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Dollar Tree stock won't be at a discount for much longer

Image of dollar tree logo mounted on storefront on white background

For much of last year, it was looking like shares of Dollar Tree, Inc (NASDAQ: DLTR) were all set to return to the sub-$100 price level. It had only been in 2022 that they'd really broken through, so investors would have been forgiven for feeling despondent at the thought of the full retreat. 

By last October, the stock had fallen more than 40% from its all-time high. The drop was all the more painful because it came during one of the worst cost-of-living crises in living memory. As a discount retailer, Dollar Tree's business model is set up to capture market share when consumers feel squeezed. Interestingly, however, since equities came back in vogue in November, on the back of inflation looking increasingly tamed, Dollar Tree's shares have also bounced. 

Fresh upgrade

Into the start of January, DLTR shares were up 40%, and while they've softened a little since then, all the signs point to this being the start of a new upward trend. So said the team over at JPMorgan Chase & Co. (NYSE: JPM), at least, when they upped their rating on Dollar Tree shares yesterday morning. Having previously had the stock rated Neutral, they made the bullish change to an Overweight rating while giving it a fresh price target of $157. 

From where shares closed out last week, that's pointing to an upside of almost 20%. If shares hit that target in the coming weeks, they'd also soar past their recent high at $145. And in doing so, it would confirm an uptrend has well and truly formed. It will be interesting to see if the stock can build the necessary momentum on the back of this upgrade, especially with equities performing so well right now. 

For context, the benchmark S&P 500 index finished at a record high last night. That could be a sign of just how bullish investors are about the coming quarters. JPMorgan clearly has no concerns about them making the move north and made a point of highlighting the company's unique back-end buying process and fixed price point structure, which they see as a strategic advantage over the competition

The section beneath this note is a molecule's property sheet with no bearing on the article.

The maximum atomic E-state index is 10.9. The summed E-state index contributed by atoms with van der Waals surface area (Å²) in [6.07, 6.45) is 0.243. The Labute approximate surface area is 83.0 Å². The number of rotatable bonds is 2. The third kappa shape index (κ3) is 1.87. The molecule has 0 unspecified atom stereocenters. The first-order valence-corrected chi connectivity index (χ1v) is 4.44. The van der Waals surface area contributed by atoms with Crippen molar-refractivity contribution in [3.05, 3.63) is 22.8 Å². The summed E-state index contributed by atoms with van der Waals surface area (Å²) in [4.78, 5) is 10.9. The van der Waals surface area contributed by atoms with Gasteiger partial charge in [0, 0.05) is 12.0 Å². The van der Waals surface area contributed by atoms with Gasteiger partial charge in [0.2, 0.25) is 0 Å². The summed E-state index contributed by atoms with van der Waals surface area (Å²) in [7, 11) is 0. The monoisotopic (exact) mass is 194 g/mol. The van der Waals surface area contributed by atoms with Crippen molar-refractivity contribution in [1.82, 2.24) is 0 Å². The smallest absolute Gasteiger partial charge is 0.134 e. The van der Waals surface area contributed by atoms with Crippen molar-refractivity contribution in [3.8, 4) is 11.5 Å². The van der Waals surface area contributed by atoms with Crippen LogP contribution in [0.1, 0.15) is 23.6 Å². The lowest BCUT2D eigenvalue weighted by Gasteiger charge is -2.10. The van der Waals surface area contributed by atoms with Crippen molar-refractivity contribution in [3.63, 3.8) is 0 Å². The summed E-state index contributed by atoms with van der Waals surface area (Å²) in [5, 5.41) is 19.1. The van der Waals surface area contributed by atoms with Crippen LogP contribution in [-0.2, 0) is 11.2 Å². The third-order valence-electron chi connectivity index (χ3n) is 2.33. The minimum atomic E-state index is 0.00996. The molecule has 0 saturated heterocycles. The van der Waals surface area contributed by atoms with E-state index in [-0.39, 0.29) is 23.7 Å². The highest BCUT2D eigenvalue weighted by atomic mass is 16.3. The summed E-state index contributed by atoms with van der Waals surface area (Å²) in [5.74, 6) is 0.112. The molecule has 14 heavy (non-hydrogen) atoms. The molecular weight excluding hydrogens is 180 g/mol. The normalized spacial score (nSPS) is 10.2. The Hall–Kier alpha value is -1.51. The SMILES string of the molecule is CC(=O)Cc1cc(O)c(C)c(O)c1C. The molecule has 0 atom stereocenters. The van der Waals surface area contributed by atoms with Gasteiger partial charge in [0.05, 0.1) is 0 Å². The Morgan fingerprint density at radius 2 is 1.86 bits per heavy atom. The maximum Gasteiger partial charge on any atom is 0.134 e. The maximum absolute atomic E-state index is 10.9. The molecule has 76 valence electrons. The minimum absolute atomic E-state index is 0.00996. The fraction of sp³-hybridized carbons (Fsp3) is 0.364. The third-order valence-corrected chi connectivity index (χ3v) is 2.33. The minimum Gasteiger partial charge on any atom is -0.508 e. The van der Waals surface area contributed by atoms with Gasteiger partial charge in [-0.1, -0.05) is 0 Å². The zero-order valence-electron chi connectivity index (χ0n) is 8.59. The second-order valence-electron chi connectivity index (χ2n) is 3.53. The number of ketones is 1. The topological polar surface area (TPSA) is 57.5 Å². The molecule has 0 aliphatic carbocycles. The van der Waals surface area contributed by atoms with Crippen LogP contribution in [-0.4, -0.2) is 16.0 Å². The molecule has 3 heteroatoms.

They also zeroed in on recent comments from Dollar Tree's CEO, Rick Dreiling, who pointed out that periods of disinflation or deflation can be leveraged as multi-year merchandising opportunities, particularly when it comes to enhancing Dollar Tree's product quality and pack sizes. With inflation readings now favoring both consumers and stocks, Dollar Tree is expecting a rise in discretionary spending to boost its bottom line heading into 2024.  

Wall Street clearly agrees, too. Of the major discount retailers out there, Dollar Tree has been outperforming, its -5% drop since the start of 2023, comparing quite favorably to the 45% drop seen in Dollar General Corp's (NYSE: DG) stock. 

Getting involved 

All in all, there's a lot here to like for those of us on the sidelines. It's not without its risks, however, and the bears will point out how yesterday's opening jump off the back of JPMorgan's upgrade was mostly given up by the close. That's something you don't really want to see in a stock that still has to convince investors it's not in a downtrend anymore. 

Let's see if shares can stabilize around the $135 level this week, as that would give them a strong springboard to work from in February. There are enough heavyweight voices in the bull camp to suggest this is the most likely path shares take. 

The team at Truist Financial Co. (NYSE: TFC) reiterated its rating on the stock at the end of December and boosted their price target to $149, while the Telsey Advisory Group also reiterated their Buy rating in November and gave Dollar Tree a price target of $160. So, comparatively speaking, Dollar Tree shares are currently trading at a substantial discount. However, with equities as hot as they are, it's a discount that's unlikely to be available for long. 

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